What is Radiation Therapy
Radiation therapy, also called radiotherapy, is the branch of medicine that deals with the treatment of cancer by delivering high-energy beams directly to a tumor, or intended target.
Radiation therapy is a common form of treatment for cancer today. According to the American Society of Radiation Oncology (ASTRO), two out of three cancer patients will receive radiation therapy-either alone or in combination with other treatment approaches, such as surgery and chemotherapy. Each case is unique and your health care provider is the best person to decide on the suitability of radiation therapy for your treatment.
Radiation therapy has two equally important goals: to control the growth of the tumor and to do so while minimizing exposure to the surrounding normal, healthy tissue.
How does radiation work?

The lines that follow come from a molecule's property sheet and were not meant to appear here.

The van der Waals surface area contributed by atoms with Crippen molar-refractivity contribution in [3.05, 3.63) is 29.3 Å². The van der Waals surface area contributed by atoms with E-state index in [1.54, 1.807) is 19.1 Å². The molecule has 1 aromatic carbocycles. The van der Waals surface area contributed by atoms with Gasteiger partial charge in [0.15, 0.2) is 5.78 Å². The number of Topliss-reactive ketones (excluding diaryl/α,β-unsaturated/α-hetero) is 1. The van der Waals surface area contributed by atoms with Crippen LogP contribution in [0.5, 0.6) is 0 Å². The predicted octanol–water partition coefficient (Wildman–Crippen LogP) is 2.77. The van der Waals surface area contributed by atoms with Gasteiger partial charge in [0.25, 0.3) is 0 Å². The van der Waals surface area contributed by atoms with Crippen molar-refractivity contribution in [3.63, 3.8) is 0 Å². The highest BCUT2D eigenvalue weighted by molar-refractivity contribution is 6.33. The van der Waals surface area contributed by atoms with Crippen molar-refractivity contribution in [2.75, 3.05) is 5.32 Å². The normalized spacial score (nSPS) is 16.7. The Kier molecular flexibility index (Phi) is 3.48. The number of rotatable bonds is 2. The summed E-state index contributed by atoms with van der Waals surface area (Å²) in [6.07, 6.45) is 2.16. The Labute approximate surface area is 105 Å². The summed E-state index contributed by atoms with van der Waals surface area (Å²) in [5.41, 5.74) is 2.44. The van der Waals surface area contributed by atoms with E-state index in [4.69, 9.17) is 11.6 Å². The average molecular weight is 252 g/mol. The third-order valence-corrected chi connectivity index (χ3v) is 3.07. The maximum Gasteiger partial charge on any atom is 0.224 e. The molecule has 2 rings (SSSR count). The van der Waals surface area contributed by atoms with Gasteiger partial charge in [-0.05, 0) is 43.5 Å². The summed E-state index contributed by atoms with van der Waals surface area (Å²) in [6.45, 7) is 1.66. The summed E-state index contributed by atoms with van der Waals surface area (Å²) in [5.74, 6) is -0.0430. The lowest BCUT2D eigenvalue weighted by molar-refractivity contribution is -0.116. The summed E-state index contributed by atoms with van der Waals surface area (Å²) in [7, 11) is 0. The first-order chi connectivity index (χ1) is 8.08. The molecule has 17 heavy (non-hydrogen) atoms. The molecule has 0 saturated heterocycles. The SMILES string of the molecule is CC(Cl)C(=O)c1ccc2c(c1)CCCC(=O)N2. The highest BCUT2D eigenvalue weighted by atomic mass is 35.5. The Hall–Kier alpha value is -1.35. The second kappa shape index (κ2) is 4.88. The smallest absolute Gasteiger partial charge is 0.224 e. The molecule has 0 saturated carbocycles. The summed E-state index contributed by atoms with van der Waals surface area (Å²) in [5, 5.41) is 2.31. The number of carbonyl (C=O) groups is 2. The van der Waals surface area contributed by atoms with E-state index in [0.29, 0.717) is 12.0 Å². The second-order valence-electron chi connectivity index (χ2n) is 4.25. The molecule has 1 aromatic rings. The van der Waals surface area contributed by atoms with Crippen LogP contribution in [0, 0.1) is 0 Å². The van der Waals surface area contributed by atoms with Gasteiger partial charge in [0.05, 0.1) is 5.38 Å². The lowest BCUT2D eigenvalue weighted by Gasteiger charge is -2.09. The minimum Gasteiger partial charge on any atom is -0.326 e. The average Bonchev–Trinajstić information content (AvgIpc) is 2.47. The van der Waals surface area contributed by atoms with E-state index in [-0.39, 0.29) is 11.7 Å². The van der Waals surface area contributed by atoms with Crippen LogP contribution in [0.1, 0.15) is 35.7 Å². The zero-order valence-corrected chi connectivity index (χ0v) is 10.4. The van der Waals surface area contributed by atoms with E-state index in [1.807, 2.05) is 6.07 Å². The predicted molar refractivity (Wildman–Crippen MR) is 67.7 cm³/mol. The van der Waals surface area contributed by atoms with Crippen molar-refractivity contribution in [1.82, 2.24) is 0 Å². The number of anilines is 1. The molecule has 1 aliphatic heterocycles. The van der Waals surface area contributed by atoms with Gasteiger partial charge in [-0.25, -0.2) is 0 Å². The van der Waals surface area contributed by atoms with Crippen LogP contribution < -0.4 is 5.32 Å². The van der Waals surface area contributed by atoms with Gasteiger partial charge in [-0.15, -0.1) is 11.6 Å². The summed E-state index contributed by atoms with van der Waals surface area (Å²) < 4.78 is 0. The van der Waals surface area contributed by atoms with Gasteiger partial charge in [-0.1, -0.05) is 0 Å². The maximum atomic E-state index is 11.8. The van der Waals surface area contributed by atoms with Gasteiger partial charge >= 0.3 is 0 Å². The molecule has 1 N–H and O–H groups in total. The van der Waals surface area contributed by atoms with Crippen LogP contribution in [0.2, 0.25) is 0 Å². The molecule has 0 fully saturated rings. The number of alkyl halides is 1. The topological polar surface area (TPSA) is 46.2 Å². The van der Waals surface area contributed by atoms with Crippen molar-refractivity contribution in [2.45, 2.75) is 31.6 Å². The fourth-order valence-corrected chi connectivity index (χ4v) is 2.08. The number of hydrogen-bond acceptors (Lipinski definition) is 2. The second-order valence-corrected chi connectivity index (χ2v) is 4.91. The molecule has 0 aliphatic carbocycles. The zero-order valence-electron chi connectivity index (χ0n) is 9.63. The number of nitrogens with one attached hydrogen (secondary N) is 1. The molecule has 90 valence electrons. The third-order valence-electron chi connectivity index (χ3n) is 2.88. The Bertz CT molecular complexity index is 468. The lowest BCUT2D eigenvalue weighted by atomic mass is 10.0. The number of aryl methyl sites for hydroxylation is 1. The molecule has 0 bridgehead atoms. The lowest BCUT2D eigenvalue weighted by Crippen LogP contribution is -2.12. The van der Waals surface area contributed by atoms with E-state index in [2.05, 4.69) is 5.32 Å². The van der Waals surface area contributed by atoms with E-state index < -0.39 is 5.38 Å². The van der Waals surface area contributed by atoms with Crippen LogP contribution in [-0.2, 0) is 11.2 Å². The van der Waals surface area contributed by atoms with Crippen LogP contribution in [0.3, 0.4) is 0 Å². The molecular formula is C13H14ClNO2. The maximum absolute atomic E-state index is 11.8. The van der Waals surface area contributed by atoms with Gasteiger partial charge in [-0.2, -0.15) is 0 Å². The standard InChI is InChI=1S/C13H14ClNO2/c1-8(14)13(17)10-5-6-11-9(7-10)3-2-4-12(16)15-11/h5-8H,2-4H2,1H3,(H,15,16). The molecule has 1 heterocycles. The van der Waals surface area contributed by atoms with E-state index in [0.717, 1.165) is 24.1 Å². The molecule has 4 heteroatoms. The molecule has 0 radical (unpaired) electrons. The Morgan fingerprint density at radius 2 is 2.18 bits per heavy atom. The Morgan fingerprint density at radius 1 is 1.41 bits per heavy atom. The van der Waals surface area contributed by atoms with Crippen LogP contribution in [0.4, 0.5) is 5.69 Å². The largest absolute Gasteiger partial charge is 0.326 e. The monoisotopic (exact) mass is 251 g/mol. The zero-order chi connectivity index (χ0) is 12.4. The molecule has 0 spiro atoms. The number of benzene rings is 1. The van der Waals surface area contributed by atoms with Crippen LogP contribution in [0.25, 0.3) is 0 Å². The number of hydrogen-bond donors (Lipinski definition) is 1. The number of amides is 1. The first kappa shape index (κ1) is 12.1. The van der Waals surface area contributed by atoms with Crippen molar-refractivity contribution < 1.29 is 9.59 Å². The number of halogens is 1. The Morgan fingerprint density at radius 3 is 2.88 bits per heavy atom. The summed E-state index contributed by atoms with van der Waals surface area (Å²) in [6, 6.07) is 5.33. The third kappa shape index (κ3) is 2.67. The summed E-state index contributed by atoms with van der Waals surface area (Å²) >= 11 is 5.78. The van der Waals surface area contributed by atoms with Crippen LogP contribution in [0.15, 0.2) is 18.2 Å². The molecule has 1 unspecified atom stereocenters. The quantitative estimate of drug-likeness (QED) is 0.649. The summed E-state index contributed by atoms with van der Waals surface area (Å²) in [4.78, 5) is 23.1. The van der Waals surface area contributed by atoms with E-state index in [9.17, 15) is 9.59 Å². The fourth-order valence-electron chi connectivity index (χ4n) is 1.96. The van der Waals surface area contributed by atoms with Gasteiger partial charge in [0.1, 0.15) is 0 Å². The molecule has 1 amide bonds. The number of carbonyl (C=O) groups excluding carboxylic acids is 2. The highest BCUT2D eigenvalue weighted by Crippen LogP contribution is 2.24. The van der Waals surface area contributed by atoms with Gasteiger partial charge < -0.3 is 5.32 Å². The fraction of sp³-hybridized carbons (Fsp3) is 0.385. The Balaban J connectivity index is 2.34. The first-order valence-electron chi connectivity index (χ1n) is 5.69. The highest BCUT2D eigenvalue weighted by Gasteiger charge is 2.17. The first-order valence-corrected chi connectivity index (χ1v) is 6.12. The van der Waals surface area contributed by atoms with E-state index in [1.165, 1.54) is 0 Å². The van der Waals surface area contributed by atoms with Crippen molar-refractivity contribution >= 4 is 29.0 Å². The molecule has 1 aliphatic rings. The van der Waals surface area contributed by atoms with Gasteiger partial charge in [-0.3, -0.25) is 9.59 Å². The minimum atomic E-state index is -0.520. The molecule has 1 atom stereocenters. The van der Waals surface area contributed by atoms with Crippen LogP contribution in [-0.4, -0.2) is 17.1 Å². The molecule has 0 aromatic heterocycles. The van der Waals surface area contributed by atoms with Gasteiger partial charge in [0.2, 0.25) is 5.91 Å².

Radiation therapy uses a focused beam of energy to damage cancerous cells while minimizing exposure to healthy tissue. Radiation damages the DNA in cancer cells, which interrupts their ability to reproduce, causing them to die and the tumor to shrink. Normal cells can recover from radiation more easily.
Treatment is delivered to the target site with a machine called a linear accelerator, or linac. The linac generates a high-energy beam, which is delivered from many different angles, to target each part of the tumor and deliver the prescribed amount of radiation. Typically, treatment is delivered five days a week over several weeks.